Near to Loxley in the “Royal Forest of the Peak” we see King John acting illegally by misappropriating property.
(1) "He granted the Church of Hope with its chapel of Tideswell to Hugh, Bishop of Coventry. That brought as a consequence a litigation extending over three centuries between various claimants and produced many riots and some blood-shedding lamentable to record. Possibly this grant was only confined to the Churches.
(2) King John improperly gave the Manor of Tideswell (as if it was his own estate) to 'Thomas his Esquire, whose history is unknown. It would appear that he endeavoured to cover this illegality by various charters relating to Tideswell treating it as an escheat of the Crown upon the forfeiture of Wm. Peveril, as his father had improperly done before him.”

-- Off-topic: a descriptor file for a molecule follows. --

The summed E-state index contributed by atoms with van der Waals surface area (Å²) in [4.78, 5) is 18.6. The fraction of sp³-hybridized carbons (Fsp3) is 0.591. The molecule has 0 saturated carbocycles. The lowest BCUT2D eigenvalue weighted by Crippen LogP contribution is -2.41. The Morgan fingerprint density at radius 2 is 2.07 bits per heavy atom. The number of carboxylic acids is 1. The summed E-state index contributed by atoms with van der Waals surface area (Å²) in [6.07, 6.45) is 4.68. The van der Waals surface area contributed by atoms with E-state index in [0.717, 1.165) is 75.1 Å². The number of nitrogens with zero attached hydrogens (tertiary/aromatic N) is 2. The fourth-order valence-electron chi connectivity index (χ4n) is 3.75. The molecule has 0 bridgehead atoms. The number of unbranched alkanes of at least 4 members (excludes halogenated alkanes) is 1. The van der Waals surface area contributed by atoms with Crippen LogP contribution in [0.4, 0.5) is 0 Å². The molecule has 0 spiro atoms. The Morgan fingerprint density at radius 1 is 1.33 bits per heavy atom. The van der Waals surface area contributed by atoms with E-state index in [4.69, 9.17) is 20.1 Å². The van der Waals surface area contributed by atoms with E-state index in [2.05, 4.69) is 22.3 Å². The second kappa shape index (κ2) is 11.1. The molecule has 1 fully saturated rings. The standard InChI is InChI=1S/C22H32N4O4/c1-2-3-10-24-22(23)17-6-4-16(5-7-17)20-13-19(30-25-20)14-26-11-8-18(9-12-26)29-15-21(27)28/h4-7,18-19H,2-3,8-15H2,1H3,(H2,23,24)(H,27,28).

Of course, the true ground of these disputes was that King John, as usual, had acted in an arbitrary and illegal manner without respect to the right of those already in possession.
In 1797 his tomb was opened and the following eyewitness account is preserved among the Gough MSS f339. “The venerable Shrine of this Monarch was opened on Monday last in consequence of a general reparation of the Cathedral Church at Worchester. The remains of the Illustrious Personage appears entire, his robes, in which he was interred, they are un-decayed, but the colour through length of time is indiscernible; on one side of him lay a sword, the bones of his left arm lying on his breast, his teeth quite perfect, his feet stood erect, the coffin which is of stone, lay even to the floor of the church; his remains measured five Feet, five Inches being his stature when living.”
An account of the opening of the tomb was also printed by Valentine Green in 1797 in which she mentions that he wore a monk’s cowl. See also the British Register, iv (1797), 79.